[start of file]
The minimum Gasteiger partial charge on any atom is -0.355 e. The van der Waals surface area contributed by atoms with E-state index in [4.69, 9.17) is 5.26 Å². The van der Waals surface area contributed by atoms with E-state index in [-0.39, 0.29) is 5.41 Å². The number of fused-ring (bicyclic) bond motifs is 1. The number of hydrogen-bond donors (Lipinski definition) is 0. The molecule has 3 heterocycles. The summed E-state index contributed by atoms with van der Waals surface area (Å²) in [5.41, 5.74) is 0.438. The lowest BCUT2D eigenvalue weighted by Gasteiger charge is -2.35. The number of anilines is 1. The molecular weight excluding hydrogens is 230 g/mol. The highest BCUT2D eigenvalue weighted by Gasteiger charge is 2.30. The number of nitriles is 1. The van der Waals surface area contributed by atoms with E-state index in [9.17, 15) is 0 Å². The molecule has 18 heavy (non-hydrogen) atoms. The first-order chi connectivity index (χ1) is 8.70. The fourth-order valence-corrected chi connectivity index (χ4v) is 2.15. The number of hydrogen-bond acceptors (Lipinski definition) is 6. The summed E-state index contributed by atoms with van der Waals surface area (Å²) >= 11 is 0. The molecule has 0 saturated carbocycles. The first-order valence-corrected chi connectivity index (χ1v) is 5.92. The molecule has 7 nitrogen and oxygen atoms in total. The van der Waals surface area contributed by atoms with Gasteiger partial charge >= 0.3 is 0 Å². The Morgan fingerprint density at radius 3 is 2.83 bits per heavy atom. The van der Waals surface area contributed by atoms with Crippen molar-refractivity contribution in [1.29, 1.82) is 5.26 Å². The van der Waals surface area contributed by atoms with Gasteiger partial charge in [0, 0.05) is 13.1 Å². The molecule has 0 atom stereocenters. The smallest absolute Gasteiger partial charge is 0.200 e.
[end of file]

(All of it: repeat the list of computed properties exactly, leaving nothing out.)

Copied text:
The minimum Gasteiger partial charge on any atom is -0.355 e. The van der Waals surface area contributed by atoms with E-state index in [4.69, 9.17) is 5.26 Å². The van der Waals surface area contributed by atoms with E-state index in [-0.39, 0.29) is 5.41 Å². The number of fused-ring (bicyclic) bond motifs is 1. The number of hydrogen-bond donors (Lipinski definition) is 0. The molecule has 3 heterocycles. The summed E-state index contributed by atoms with van der Waals surface area (Å²) in [5.41, 5.74) is 0.438. The lowest BCUT2D eigenvalue weighted by Gasteiger charge is -2.35. The number of anilines is 1. The molecular weight excluding hydrogens is 230 g/mol. The highest BCUT2D eigenvalue weighted by Gasteiger charge is 2.30. The number of nitriles is 1. The van der Waals surface area contributed by atoms with E-state index in [9.17, 15) is 0 Å². The molecule has 18 heavy (non-hydrogen) atoms. The first-order chi connectivity index (χ1) is 8.70. The fourth-order valence-corrected chi connectivity index (χ4v) is 2.15. The number of hydrogen-bond acceptors (Lipinski definition) is 6. The summed E-state index contributed by atoms with van der Waals surface area (Å²) >= 11 is 0. The molecule has 0 saturated carbocycles. The first-order valence-corrected chi connectivity index (χ1v) is 5.92. The molecule has 7 nitrogen and oxygen atoms in total. The van der Waals surface area contributed by atoms with Gasteiger partial charge >= 0.3 is 0 Å². The Morgan fingerprint density at radius 3 is 2.83 bits per heavy atom. The van der Waals surface area contributed by atoms with Crippen molar-refractivity contribution in [1.29, 1.82) is 5.26 Å². The van der Waals surface area contributed by atoms with Gasteiger partial charge in [0, 0.05) is 13.1 Å². The molecule has 0 atom stereocenters. The smallest absolute Gasteiger partial charge is 0.200 e.